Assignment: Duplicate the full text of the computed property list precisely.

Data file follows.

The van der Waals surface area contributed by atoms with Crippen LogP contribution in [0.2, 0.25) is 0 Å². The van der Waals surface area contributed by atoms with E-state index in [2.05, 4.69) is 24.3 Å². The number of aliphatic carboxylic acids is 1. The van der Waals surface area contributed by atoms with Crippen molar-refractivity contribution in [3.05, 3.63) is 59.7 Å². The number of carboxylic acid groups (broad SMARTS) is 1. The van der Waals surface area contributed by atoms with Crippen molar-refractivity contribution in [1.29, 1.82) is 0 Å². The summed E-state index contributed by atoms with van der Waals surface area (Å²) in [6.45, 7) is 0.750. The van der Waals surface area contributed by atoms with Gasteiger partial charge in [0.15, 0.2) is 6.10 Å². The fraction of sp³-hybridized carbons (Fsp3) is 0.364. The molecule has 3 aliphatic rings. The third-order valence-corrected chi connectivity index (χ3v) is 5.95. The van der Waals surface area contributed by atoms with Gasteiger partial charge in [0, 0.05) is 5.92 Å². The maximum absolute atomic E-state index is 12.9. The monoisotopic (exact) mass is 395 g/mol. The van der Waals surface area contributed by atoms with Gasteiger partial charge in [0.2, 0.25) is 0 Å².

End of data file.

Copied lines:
The van der Waals surface area contributed by atoms with Crippen LogP contribution in [0.2, 0.25) is 0 Å². The van der Waals surface area contributed by atoms with E-state index in [2.05, 4.69) is 24.3 Å². The number of aliphatic carboxylic acids is 1. The van der Waals surface area contributed by atoms with Crippen molar-refractivity contribution in [3.05, 3.63) is 59.7 Å². The number of carboxylic acid groups (broad SMARTS) is 1. The van der Waals surface area contributed by atoms with Crippen molar-refractivity contribution in [1.29, 1.82) is 0 Å². The summed E-state index contributed by atoms with van der Waals surface area (Å²) in [6.45, 7) is 0.750. The van der Waals surface area contributed by atoms with Gasteiger partial charge in [0.15, 0.2) is 6.10 Å². The fraction of sp³-hybridized carbons (Fsp3) is 0.364. The molecule has 3 aliphatic rings. The third-order valence-corrected chi connectivity index (χ3v) is 5.95. The van der Waals surface area contributed by atoms with Gasteiger partial charge in [0, 0.05) is 5.92 Å². The maximum absolute atomic E-state index is 12.9. The monoisotopic (exact) mass is 395 g/mol. The van der Waals surface area contributed by atoms with Gasteiger partial charge in [0.2, 0.25) is 0 Å².